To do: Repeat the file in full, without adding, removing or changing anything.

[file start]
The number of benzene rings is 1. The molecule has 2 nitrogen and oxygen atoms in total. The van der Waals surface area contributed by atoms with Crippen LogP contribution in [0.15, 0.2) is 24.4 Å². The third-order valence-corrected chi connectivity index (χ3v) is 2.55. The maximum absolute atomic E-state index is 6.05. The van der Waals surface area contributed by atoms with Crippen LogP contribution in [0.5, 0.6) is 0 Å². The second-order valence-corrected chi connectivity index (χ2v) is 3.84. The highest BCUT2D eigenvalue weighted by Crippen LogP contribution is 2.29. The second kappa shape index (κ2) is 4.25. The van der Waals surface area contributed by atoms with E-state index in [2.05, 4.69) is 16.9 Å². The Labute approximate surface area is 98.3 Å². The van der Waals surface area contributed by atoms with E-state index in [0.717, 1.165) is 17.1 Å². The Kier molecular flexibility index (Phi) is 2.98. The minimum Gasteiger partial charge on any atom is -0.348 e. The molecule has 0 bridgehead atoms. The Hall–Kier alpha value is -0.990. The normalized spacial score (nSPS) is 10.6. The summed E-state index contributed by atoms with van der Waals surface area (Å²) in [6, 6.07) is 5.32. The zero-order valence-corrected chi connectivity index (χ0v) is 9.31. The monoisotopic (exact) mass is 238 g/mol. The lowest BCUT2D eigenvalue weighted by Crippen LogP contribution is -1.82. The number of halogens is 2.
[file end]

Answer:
The number of benzene rings is 1. The molecule has 2 nitrogen and oxygen atoms in total. The van der Waals surface area contributed by atoms with Crippen LogP contribution in [0.15, 0.2) is 24.4 Å². The third-order valence-corrected chi connectivity index (χ3v) is 2.55. The maximum absolute atomic E-state index is 6.05. The van der Waals surface area contributed by atoms with Crippen LogP contribution in [0.5, 0.6) is 0 Å². The second-order valence-corrected chi connectivity index (χ2v) is 3.84. The highest BCUT2D eigenvalue weighted by Crippen LogP contribution is 2.29. The second kappa shape index (κ2) is 4.25. The van der Waals surface area contributed by atoms with E-state index in [2.05, 4.69) is 16.9 Å². The Labute approximate surface area is 98.3 Å². The van der Waals surface area contributed by atoms with E-state index in [0.717, 1.165) is 17.1 Å². The Kier molecular flexibility index (Phi) is 2.98. The minimum Gasteiger partial charge on any atom is -0.348 e. The molecule has 0 bridgehead atoms. The Hall–Kier alpha value is -0.990. The normalized spacial score (nSPS) is 10.6. The summed E-state index contributed by atoms with van der Waals surface area (Å²) in [6, 6.07) is 5.32. The zero-order valence-corrected chi connectivity index (χ0v) is 9.31. The monoisotopic (exact) mass is 238 g/mol. The lowest BCUT2D eigenvalue weighted by Crippen LogP contribution is -1.82. The number of halogens is 2.